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The actors in this week’s production of “This Is Our Youth” shuddered as they watched themselves in a video-taped dress rehearsal. Their shyness was underserved: even in a casual run-through, they succeeded admirably.
Not to be confused with the presentation of the Kenneth Lonergan play that ran last weekend at Adams House, this production of “This Is Our Youth” will be performed at Harvard Hillel, today, tomorrow, and Wednesday.
“This Is Our Youth” tells the coming-of-age story of three New York teenagers in the early eighties, and for Kohanski, the awkwardness of the characters is inextricably intertwined with the time period in which they lived. “The story of angst-ridden teens on the brink of adulthood reflects the awkwardness of the culture between the seventies and the overindulgence of the eighties,” she said.
Only three actors make up the cast: Mike G. Jordan ’08 plays Dennis, a manipulative drug-dealer; Daniel R. Peccia ‘08-’09 is Warren, Dennis’s doormat friend who comes into his own as the play progresses; and Andrea M. Spillman ’07, who dresses in pink spandex to play Jessica, the young woman Warren falls for. Although the three are on stage all together only once, their tangible chemistry supports the action at all times.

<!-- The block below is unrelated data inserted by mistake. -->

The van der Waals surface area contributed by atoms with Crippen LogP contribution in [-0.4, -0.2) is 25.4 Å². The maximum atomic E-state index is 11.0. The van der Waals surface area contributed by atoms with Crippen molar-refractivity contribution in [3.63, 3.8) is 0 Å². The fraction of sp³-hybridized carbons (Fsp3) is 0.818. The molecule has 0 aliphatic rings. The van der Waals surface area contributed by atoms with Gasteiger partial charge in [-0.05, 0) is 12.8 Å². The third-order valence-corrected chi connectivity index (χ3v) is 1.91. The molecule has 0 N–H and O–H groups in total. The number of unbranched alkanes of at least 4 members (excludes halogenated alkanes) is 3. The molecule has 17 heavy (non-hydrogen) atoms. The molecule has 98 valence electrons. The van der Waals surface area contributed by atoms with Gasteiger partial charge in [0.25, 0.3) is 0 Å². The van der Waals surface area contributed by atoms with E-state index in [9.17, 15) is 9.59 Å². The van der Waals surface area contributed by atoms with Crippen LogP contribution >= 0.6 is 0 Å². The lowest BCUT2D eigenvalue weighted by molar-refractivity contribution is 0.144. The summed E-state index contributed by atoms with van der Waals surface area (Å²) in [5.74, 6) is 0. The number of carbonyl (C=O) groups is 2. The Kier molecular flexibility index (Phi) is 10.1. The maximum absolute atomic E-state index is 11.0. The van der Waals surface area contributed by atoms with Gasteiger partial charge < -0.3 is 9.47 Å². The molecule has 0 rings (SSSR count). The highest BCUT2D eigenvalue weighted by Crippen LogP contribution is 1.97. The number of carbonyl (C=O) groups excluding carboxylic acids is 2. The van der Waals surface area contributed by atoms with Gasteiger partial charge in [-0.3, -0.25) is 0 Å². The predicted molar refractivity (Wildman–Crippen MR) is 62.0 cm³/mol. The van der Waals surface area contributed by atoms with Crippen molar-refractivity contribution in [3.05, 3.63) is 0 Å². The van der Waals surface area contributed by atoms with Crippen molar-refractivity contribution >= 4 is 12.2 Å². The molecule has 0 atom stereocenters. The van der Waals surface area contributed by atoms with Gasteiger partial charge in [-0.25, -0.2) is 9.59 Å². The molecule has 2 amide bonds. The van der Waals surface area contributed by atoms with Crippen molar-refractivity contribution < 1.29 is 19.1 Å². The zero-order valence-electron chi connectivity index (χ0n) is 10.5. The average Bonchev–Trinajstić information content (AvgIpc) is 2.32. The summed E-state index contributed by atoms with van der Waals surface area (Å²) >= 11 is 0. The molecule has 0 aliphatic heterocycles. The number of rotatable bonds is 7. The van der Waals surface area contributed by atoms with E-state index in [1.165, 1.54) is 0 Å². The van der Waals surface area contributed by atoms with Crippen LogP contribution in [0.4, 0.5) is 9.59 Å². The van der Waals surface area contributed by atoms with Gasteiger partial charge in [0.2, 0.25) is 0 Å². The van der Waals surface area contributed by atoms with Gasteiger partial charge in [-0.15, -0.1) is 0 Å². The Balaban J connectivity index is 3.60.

In fact, even at the tensest moments––and there is an abundance of these, since scenes of defensive and angry arguing dominate the play––the actors’ fun rapport remains discernable. All agreed with Spillman’s diagnosis: “the whole dynamic’s just been really good,” she said.
A highlight of this production is its soundtrack: the crew assembled a mix of songs that correspond to the atmosphere of the play, including one song composed especially for the production by the Harvard alumni band, My First Car.
Upon first reading the play, Kohanski says she recognized herself, and predicts that her precise reaction typifies and reveals the depth of the show’s appeal to undergraduates. “I read it,” she recalled. “And I was like, ‘oh dude, that was me!”
Indeed, it does not seem far-fetched to predict that any viewer, of any generation, will find bits of “This Is Our Youth” that hit home––with poignancy and with humor.
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